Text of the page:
Sebastian Matthews: Well, it’s flattering to read the above. I always joke about being a jack of all trades and master of none. But I guess I have achieved some sort of mastery in a range of genres and media—some more than others, I think. For instance, I love dabbling in book arts, and letterpress work, but I must work with real book-art and letterpress artists to create high-level work. The collaboration is what allows me entrance. And I have edited journals and books but don’t necessarily consider myself an editor. The same with curating: I’ve curated a few art exhibits, or co-curated them, almost by accident. I get wrapped up in a project, and all of a sudden there’s something new to figure out, some new medium to learn and utilize. Come on, boys and girls, let’s go put on a play!
I know this approach drives certain people crazy, but what can you do? You are who are you, as an old friend likes to remind me. For better and for worse.
Which makes me think of Geoff Dyer, who is one of my idols and influences. He never shies away from new forms, or from combining forms and genres. I see his work as entirely hybrid, but when I suggested the term to him in an interview, he rejected it politely. Still, he writes novels that read like memoir, essays that read like fiction; and, calling himself a gatecrasher, he can cover almost anything—jazz, photography, the first World War, D. H. Lawrence, land art, movies, travel, yoga, LSD, trance music, old movies, romantic encounters, you name it. And he’s super funny and super erudite. I want to be like him when I grow up.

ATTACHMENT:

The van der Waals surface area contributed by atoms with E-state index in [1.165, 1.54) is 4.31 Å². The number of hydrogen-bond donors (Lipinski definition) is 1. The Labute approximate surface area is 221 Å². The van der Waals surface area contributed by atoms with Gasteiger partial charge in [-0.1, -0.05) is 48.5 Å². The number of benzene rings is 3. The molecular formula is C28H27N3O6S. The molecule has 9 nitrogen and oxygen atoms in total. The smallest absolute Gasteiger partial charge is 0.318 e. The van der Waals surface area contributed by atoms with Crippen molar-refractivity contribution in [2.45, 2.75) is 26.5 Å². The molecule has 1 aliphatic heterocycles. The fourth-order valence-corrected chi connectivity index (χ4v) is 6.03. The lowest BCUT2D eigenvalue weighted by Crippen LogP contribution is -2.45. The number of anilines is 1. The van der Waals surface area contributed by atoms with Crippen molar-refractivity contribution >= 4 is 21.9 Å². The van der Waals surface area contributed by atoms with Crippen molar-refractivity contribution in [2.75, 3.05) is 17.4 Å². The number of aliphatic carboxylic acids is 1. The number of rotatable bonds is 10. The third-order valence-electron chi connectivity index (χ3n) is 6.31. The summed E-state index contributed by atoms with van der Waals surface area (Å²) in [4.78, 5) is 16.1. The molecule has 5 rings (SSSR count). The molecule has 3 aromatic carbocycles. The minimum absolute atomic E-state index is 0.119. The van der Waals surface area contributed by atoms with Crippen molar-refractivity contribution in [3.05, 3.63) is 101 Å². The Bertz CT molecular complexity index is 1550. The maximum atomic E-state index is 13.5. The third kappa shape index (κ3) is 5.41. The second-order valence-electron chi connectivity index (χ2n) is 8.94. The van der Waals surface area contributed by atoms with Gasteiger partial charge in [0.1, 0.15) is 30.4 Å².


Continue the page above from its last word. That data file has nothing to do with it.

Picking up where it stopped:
As for coming to embrace this smorgasbord of forms, I think it’s mostly curiosity and exuberance. I like trying new things. My brother is a painter and a hand drummer (and drum teacher), my aunt is a modern dancer and jewelry maker, my wife a quilter, my stepfather a photographer, both my mom and dad are poets (or was in the case of my father, who died early). I like hanging out with musicians and visual artists and dancers and learning things from them. Why limit yourself to just writing poems, just writing essays?
I guess I have a high tolerance for experimentation, which is another way to say I don’t mind failing, just so long as it gets me closer to something new, something exciting for being new.
MH: You are also an accomplished visual artist, as evidenced by your website. How do you see your visual and writing-art as interrelation or co-evolving—if indeed they do?
SM: They most definitely cohabitate. There’s a lot of parallel play. I have this goofy quirk of making mock covers for projects, using JPEGs of collages or photos. They help me lean into the mood or vibe of the project. I know they won’t actually be the covers. Only that it helps make the evolving work a little more real. I go through two or three covers per project.